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Researches on track to develop an artificial nose; no mouse backs involved.

The olfactory system is one of the oldest and definitely the most complex of a human's sensory equipment. It is not; however, anywhere near the most complex as far as Earth-based life goes.

A human's olfactory system is driven by about 400 active genes, which express proteins called olfactory receptors. By comparison, mankind's faithful canine companions have over 1,000 of these task specific genes dedicated to their sniffing abilities.

The complexity of the olfactory system has kept it one of the least understood biological systems. To compound this, olfactory proteins are remarkably difficult to study outside of the body as their composition makes them hydrophobic and causes them to lose their structure in water-based solutions.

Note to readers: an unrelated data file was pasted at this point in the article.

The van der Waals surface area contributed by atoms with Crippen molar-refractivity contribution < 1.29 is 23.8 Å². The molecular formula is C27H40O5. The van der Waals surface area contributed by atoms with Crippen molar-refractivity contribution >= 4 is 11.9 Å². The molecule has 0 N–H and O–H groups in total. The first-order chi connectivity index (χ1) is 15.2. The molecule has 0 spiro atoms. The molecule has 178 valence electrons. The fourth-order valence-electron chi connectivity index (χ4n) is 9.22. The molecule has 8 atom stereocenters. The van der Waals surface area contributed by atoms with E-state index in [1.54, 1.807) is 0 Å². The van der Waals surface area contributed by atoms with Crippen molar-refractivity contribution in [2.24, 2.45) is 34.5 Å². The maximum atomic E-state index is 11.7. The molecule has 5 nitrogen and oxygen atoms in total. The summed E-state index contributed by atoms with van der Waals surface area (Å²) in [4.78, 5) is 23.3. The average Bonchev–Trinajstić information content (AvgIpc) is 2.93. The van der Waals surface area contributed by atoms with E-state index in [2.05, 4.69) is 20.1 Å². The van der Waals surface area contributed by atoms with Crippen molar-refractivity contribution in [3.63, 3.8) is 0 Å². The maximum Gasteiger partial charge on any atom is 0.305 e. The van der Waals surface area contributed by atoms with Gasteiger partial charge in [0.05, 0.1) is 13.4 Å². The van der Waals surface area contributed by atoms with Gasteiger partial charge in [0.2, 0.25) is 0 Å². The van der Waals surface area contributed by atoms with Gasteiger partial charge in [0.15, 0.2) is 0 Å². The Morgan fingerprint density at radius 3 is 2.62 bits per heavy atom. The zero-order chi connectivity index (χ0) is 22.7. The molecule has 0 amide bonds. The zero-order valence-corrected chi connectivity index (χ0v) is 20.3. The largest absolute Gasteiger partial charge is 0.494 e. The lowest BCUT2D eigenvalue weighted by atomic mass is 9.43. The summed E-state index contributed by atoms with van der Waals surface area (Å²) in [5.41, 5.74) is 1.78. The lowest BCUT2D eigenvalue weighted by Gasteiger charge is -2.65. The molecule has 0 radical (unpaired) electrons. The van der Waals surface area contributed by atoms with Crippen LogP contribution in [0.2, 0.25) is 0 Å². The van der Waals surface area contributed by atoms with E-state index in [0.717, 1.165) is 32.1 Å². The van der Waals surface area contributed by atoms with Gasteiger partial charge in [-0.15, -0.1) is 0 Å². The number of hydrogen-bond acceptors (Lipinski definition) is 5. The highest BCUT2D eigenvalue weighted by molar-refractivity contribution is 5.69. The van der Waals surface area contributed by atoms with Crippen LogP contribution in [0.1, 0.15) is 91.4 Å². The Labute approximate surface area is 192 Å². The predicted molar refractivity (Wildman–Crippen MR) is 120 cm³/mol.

A group at the Massachusetts Institute of Technology may have solved this problem of delicate structures. The project, known as MIT RealNose, MIT in this case representing microfluidic-integrated transduction, has been able to successfully harvest the proteins by utilizing a hydrophobic detergent solution, wheat germ extract and a multi-step purification process. The scientists were able to successfully produce enough of the protein structures via the process to begin functional and structural analysis.

“The main barrier to studying smell is that we haven't been able to make enough receptors and purify them to homogeneity,” explains MIT student Brian Cook. “Now, it's finally available as a raw material for people to utilize, and should enable many new studies into smell research.”

Understanding the nose and the developing the ability to build them from the bottom up may help produce better detection systems for anything from dangerous chemicals to medical conditions. A remotely operated artificial nose could replace bomb-sniffing dogs, keeping them and their partners out of harm's reach.





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